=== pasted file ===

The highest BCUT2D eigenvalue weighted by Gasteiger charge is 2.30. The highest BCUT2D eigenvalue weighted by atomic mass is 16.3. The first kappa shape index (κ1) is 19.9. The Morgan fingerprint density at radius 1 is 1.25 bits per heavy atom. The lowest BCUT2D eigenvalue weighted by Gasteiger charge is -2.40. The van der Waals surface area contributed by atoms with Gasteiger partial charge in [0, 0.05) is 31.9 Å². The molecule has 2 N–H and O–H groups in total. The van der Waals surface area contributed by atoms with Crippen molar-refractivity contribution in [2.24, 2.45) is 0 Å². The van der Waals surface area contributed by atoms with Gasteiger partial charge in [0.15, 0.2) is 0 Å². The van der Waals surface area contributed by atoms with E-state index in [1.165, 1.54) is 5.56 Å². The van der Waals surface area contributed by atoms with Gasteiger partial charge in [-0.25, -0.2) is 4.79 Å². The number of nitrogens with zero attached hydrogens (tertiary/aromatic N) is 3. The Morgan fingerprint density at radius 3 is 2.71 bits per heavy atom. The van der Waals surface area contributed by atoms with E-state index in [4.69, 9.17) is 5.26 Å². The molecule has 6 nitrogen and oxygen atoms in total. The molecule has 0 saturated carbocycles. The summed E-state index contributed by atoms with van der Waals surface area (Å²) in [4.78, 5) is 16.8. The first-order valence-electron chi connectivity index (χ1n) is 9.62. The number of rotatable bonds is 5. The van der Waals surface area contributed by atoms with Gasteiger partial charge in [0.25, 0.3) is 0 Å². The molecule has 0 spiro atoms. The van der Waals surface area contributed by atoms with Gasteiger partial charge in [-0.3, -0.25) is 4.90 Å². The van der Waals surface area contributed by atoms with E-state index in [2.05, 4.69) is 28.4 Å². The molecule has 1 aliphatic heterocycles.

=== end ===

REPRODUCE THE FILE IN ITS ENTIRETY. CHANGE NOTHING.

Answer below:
The highest BCUT2D eigenvalue weighted by Gasteiger charge is 2.30. The highest BCUT2D eigenvalue weighted by atomic mass is 16.3. The first kappa shape index (κ1) is 19.9. The Morgan fingerprint density at radius 1 is 1.25 bits per heavy atom. The lowest BCUT2D eigenvalue weighted by Gasteiger charge is -2.40. The van der Waals surface area contributed by atoms with Gasteiger partial charge in [0, 0.05) is 31.9 Å². The molecule has 2 N–H and O–H groups in total. The van der Waals surface area contributed by atoms with Crippen molar-refractivity contribution in [2.24, 2.45) is 0 Å². The van der Waals surface area contributed by atoms with Gasteiger partial charge in [0.15, 0.2) is 0 Å². The van der Waals surface area contributed by atoms with E-state index in [1.165, 1.54) is 5.56 Å². The van der Waals surface area contributed by atoms with Gasteiger partial charge in [-0.25, -0.2) is 4.79 Å². The number of nitrogens with zero attached hydrogens (tertiary/aromatic N) is 3. The Morgan fingerprint density at radius 3 is 2.71 bits per heavy atom. The van der Waals surface area contributed by atoms with E-state index in [4.69, 9.17) is 5.26 Å². The molecule has 6 nitrogen and oxygen atoms in total. The molecule has 0 saturated carbocycles. The summed E-state index contributed by atoms with van der Waals surface area (Å²) in [4.78, 5) is 16.8. The first-order valence-electron chi connectivity index (χ1n) is 9.62. The number of rotatable bonds is 5. The van der Waals surface area contributed by atoms with Gasteiger partial charge in [0.25, 0.3) is 0 Å². The molecule has 0 spiro atoms. The van der Waals surface area contributed by atoms with Gasteiger partial charge in [-0.3, -0.25) is 4.90 Å². The van der Waals surface area contributed by atoms with E-state index in [2.05, 4.69) is 28.4 Å². The molecule has 1 aliphatic heterocycles.